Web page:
Recently released information on the use of dashcam videos and accompanying audio recordings shed light not only on the the absence of audio on the videos of the Laquan McDonald shooting in Oct. 2014, but point to a more pervasive problem within the Chicago Police Department (CPD).
The lack of any audio recordings on the night of Oct. 20, 2014 when Laquan McDonald was shot 16 times by then-police officer Jason Van Dyke has been a mystery ever since the dashcam recordings were released to the public in Nov. 2015. With multiple police vehicles at the scene of the shooting, there wasn’t a single audio recording available for the incident. When investigators checked, they found that three of the police cruisers at the scene also did not have video recordings of the incident on their dashcams.
In a report released in Dec. 2015, the CPD revealed that their investigation found that 80 percent of the 850 dashcams issued to the department’s patrol cars do not record audio, with 12 percent not recording video, determined to be the result of officer error and intentional destruction.
When DNAinfo Chicago took a close look at the report they found that among the issues with the non-functioning or malfunctioning dashcams intended to provide clear evidence of police activity in order to protect both law enforcement and private citizens:
Microphones were stashed in patrol car glove boxes
Batteries were removed from units
Some dashcams were never provided with audio components
Microphone antennas went missing or were broken (DNAinfo.com/Chicago)
In addition to the destruction or absence of use of the available equipment by Chicago police officers, necessary repairs were sometimes done months after reports of problems were made known.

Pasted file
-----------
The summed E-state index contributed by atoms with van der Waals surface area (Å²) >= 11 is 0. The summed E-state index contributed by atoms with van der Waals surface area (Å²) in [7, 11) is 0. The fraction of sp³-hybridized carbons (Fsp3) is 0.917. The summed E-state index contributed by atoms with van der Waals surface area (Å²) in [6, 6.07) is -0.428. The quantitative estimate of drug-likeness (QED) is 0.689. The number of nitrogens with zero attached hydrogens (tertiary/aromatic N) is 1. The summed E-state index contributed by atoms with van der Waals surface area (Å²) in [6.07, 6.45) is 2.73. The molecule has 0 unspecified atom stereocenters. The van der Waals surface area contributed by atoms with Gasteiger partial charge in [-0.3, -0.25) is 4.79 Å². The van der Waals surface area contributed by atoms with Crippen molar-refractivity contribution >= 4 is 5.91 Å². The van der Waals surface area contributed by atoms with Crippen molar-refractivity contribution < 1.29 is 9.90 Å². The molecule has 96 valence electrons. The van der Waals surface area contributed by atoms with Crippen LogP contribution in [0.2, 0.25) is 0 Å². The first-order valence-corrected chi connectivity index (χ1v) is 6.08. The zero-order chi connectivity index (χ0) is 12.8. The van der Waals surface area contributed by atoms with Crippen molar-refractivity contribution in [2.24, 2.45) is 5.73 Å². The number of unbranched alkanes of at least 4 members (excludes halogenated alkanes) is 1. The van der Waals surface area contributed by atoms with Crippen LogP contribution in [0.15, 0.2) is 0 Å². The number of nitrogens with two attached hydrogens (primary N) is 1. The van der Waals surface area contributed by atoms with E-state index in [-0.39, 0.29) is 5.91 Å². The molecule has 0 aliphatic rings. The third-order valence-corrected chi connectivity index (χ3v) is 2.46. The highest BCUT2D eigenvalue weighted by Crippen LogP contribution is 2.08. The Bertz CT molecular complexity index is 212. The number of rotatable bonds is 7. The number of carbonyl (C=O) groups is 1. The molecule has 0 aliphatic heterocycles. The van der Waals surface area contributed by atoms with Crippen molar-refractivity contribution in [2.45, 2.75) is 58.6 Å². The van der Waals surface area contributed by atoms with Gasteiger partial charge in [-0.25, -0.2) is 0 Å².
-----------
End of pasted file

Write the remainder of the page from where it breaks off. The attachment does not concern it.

80 percent of the 850 dashcams in the CPD do not record audio.
In the case of Jason Van Dyke and his patrol partner, Joseph Walsh, and the vehicle No. 6412 assigned to them, the records show that the two officers reported the dashcam unit broken in March 2014, with the repair occurring on June 17, 2014. The next day, the unit was again reported as broken – damage the repair technicians deemed to be intentional – when it was repaired on Oct. 8, 2014. Just twelve days later, Oct. 20, 2014 when Van Dyke shot Laquan McDonald 16 times, the audio on that dashcam was inoperable.
CPD refused to release the dashcam videos from the Oct. 20, 2014 shooting that resulted in the death of 17-year-old Laquan McDonald, citing that doing so could interfere with the ongoing investigation. After the incident, CPD indicated that McDonald had been shot once and in an obvious case of self-defense on the part of Van Dyke, the shooting officer. When the video was released in Nov. 2015, the facts of the incident spoke clearly for themselves.
This is an extremely graphic video. For adults only. Please view using your own discretion.
Van Dyke is no longer with the CPD and was officially charged with first-degree murder in the death of McDonald on Nov. 24, 2015, the same day the video was later released to the public in response to a court order to do so. Van Dyke’s partner, Joseph Walsh, whose reports of the incident backed up Van Dyke’s version of events, is on desk duty pending the outcome of criminal and disciplinary investigations.
Radio logs from the night of October 20th reveal that an officer reported that the teen was walking away, rather than charging at officers as Van Dyke had asserted and was carrying a small knife. The dispatcher communicating with officers on the scene suggested the use of a Taser, asking if any of the officers present had a Taser. None of the eight officers there had a Taser.
Chicago Mayor Rahm Emanuel, who has been under pressure from the public since the Nov. 2015 dashcam video was released, said of the absence of a Taser on-scene, “If you have eight officers — like in the Laquan McDonald situation — all calling for a Taser and none of them have it, we have a problem.” (HuffingtonPost.com)
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